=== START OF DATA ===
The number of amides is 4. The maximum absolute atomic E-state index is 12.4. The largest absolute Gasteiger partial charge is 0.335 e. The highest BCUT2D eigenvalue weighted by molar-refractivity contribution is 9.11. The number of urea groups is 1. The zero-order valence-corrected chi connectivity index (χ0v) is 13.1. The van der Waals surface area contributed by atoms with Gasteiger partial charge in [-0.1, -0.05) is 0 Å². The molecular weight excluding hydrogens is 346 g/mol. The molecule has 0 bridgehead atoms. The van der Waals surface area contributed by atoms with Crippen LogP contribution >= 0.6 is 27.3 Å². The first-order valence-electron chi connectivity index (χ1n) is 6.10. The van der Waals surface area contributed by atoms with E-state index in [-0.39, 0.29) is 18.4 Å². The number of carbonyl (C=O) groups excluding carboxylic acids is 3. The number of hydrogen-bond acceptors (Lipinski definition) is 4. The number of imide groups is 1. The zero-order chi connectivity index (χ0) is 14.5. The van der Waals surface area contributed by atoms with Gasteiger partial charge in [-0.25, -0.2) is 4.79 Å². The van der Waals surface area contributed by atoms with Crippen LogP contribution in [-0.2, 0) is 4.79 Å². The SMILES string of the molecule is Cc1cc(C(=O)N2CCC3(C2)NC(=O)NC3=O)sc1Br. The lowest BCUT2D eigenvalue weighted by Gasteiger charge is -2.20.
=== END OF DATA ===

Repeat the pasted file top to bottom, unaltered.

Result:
The number of amides is 4. The maximum absolute atomic E-state index is 12.4. The largest absolute Gasteiger partial charge is 0.335 e. The highest BCUT2D eigenvalue weighted by molar-refractivity contribution is 9.11. The number of urea groups is 1. The zero-order valence-corrected chi connectivity index (χ0v) is 13.1. The van der Waals surface area contributed by atoms with Gasteiger partial charge in [-0.1, -0.05) is 0 Å². The molecular weight excluding hydrogens is 346 g/mol. The molecule has 0 bridgehead atoms. The van der Waals surface area contributed by atoms with Crippen LogP contribution >= 0.6 is 27.3 Å². The first-order valence-electron chi connectivity index (χ1n) is 6.10. The van der Waals surface area contributed by atoms with E-state index in [-0.39, 0.29) is 18.4 Å². The number of carbonyl (C=O) groups excluding carboxylic acids is 3. The number of hydrogen-bond acceptors (Lipinski definition) is 4. The number of imide groups is 1. The zero-order chi connectivity index (χ0) is 14.5. The van der Waals surface area contributed by atoms with Gasteiger partial charge in [-0.25, -0.2) is 4.79 Å². The van der Waals surface area contributed by atoms with Crippen LogP contribution in [-0.2, 0) is 4.79 Å². The SMILES string of the molecule is Cc1cc(C(=O)N2CCC3(C2)NC(=O)NC3=O)sc1Br. The lowest BCUT2D eigenvalue weighted by Gasteiger charge is -2.20.